- Fetal Alcohol Spectrum Disorders (FASD’s)– FASD’s are a group of conditions that a baby who is born to an alcoholic mother has to suffer. Some of these conditions will affect the baby for the rest of their life. This includes physical problems, as well as learning and behavioral issues.
Although there are many addiction treatment facilities throughout the U.S., finding programs that cater to pregnant women can be more beneficial for you.
Specialized Care for Pregnant Women With Addiction Issues
A pregnant woman who is also an addict will have special concerns and needs compared to the average pregnant woman. These questions include:
- Where do I go?
- What can I do without hurting the baby?
- Is the baby ok?
- How do I get sober?
- How am I going to be a mother and focus on my sobriety?
Don’t worry. There is an addiction specialist that can answer all those questions for you and help you down the safest path to sobriety and delivering a healthy baby.
Pregnancy and Addiction Programs
Because of the increased need for services for pregnant women, more rehabs are offering specialized programs to meet this need. Addiction specialists understand the importance of treating pregnancy and addiction issues. They’ll provide appropriate detox options as well as ongoing rehab treatment. While a healthy, full-term pregnancy is a priority, it’s also imperative to give mothers treatment that leads to lasting recovery. The care that we provide for pregnant women with addiction issues takes into account both conditions.
Addiction Detox for Expecting Mothers
Detox is the scariest part of getting sober and should be done under medical supervision. Every addict has gone through withdrawals of some degree, but this time you can not run back to what put you here in the first place. When struggling with pregnancy and addiction the process is more complicated. Detoxing a pregnant woman also requires detoxing the unborn baby. Depending on the substance that the woman is addicted to depends on the method of detox.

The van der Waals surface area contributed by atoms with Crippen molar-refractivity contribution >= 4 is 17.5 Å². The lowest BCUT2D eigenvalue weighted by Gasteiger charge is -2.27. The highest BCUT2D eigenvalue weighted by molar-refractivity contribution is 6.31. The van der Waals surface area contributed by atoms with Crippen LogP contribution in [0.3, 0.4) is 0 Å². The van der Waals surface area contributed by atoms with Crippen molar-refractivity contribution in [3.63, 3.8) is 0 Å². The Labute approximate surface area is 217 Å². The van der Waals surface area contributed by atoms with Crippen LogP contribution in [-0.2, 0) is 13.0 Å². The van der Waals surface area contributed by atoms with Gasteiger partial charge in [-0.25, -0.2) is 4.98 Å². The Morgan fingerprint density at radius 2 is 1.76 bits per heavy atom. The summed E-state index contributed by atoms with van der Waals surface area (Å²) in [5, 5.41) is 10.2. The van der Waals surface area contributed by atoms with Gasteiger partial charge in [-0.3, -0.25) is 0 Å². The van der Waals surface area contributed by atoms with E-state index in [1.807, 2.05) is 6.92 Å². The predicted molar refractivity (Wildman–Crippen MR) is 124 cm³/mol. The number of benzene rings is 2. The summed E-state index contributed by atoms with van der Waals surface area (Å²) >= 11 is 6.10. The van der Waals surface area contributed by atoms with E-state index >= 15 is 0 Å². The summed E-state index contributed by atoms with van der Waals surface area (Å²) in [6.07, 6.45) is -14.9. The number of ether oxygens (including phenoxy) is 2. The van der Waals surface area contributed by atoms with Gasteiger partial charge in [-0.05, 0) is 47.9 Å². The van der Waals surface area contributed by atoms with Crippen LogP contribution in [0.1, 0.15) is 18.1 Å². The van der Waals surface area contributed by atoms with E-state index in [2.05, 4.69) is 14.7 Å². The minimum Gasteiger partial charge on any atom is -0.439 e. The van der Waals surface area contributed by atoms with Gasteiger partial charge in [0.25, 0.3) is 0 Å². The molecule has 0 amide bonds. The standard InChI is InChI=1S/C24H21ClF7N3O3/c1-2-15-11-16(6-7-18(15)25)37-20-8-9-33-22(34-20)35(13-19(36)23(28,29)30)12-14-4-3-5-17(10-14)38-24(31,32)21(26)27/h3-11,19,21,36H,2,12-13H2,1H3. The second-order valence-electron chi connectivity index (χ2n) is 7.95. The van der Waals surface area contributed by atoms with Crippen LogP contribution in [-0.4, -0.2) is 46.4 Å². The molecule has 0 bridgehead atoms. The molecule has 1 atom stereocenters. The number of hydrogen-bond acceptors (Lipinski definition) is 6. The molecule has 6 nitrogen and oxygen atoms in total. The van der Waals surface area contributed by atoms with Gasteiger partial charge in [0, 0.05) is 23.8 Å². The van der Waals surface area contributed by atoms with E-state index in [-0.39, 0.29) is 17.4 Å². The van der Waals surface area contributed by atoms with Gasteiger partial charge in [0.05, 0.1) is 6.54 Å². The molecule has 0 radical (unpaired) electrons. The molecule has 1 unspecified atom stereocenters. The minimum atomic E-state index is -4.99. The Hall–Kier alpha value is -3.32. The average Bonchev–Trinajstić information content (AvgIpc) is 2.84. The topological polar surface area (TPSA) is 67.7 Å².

If the woman is addicted to opioids, they may be prescribed methadone in order to detox safely, in cases like these, the baby will still go through withdrawal symptoms after birth.
If the woman is addicted to alcohol, the risks of detox are higher. The medicines used to help with detoxing off alcohol come with severe side effects by themselves. Medicines like benzodiazepines can cause cleft-lip or floppy infant syndrome (ragdoll appearance). During detox, women will start learning tools to keep them on the path of sobriety and to prepare them for the next phase of rehab. Detox alone will not keep a pregnant woman clean and sober. After detox, you should be immediately enrolled in an inpatient rehab center.
Prenatal Services for Expecting Mothers
It is important for the unborn baby to start healthy habits as soon as possible. Expecting mothers will be prenatal care and check-ups, nutritional plans, and structured daily schedules along with their schedule and commitments to their sobriety. Services like these improve the health and well being of the mother and the baby.
Cognitive Behavioral Therapy or CBT can be extremely beneficial for those struggling with pregnancy and addiction as it re-teaches them healthy choices and behaviors. If life stresses were too overwhelming when you only had to care for yourself, adding a helpless baby to the mix can be more than a recovering addict can handle. In CBT, mothers will learn healthy coping skills and how to turn negative thoughts and actions into positive ones. Women will learn the tools they need to stay sober and not travel down the road of addiction again.
Peer Support Groups
Peer support groups are not considered a “treatment” program because they are not led by a therapist. These peer groups are normally led by a selected longtime member. Alcoholics Anonymous is an example of a peer support group. The friendships and the support systems made in groups like these are vital to a recovering addict’s continued sobriety. In support groups, conversations range from the little things that happened during the day to “Something triggered me today, and I almost relapsed.”
For pregnant mothers, they create a special bond because they are not only trying to stay sober for themselves but also their baby. They exchange advice about morning sickness and swollen ankles to what sparked a craving to the fears of becoming responsible for another human.
Group therapy can be intimidating when you think about talking in front of a bunch of strangers. Just remember everyone has been the new person once, and you are in a judgment-free zone. A licensed therapist will lead the group in exploring individual experiences, and with the support of the group will find healthy ways to process these experiences.